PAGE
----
Episode #10 of the course “Ground-breaking contemporary artists”
Shepard Fairey is an American artist who emerged in the 1990s with a distinct “street” aesthetic. He is known for his unauthorized street graffiti projects, for which he has faced charges in multiple countries. Fairey is also a painter and an animator and has begun to explore film as a medium. He has designed numerous album covers for punk rock and metal bands, and he is perhaps most famously known for his “Hope” campaign poster, used in the 2008 presidential election of Barack Obama.
Andre the Giant
Fairey explores the blurred lines between high and low art with the belief that “the medium is the message” and that art belongs to everyone. His art and attitude are anti-authority and anti-establishment; he uses simplified lines and monochrome color palettes to bring focus to his subject matter—which often mixes violence and peace and explores the idea of a global community through re-envisioning recognizable images. Fairey explores ideas of power, oppression, revolution, and liberation with his many politically-oriented pieces, and he also evokes discussions of capitalism, consumerism, and American nostalgia.
Fairey was born in 1965 in Charleston, South Carolina, and studied at the Rhode Island Institute of Design. While at school, he plastered unauthorized posters around town with depictions of wrestler Andre the Giant. He also designed t-shirts and skateboard art and developed his style, encapsulating his motto of “question everything.”
The early Andre the Giant poster series of his college days morphed into his long-running and ongoing Obey series; these pieces often use a flattening effect on a pop culture image, recolored like Warhol’s pop art but with flat, grayed-down colors. Fairey has used Sex Pistol’s singer Johnny Rotten, the image of a gun, and the phrases “Peace” and “Justice” on different Obey posters. His latest work was a commissioned outdoor mural in New Jersey measuring nearly 150 feet by 50 feet.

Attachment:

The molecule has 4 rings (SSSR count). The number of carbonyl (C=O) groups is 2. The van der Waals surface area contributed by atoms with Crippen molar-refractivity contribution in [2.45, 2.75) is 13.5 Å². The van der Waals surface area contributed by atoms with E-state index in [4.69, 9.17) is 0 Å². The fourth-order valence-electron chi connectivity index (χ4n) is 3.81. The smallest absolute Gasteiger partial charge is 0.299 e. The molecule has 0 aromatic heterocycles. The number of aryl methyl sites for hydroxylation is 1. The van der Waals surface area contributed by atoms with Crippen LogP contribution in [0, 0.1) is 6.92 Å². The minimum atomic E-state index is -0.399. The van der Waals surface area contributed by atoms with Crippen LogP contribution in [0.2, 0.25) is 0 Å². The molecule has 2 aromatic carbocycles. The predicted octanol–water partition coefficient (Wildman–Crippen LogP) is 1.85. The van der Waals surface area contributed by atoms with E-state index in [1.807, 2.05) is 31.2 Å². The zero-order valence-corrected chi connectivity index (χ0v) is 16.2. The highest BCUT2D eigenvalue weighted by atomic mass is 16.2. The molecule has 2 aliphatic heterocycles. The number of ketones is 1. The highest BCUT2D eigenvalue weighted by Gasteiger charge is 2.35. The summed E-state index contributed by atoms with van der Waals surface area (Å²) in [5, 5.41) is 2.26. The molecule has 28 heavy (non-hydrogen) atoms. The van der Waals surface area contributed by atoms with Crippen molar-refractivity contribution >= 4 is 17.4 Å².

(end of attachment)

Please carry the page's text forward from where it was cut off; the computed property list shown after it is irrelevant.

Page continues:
“I’ve never really considered myself just a street artist. I consider myself a populist.”
“People like to talk shit, but it’s usually to justify their own apathy.”
“Public art is ephemeral by nature. Google ‘s new project not only catalogs an artist’s work but archives it and allows people to see the art long after it has disappeared.”
“Propaganda has a negative connotation, which it partially deserves, but I think there is some propaganda that is very positive. I feel that if you can do something that gets people’s attention, then maybe they’ll go and find out more about the person.”
“I’ve never had an original thought in my life and there’s tons of people on the internet happy to tell me just that.”
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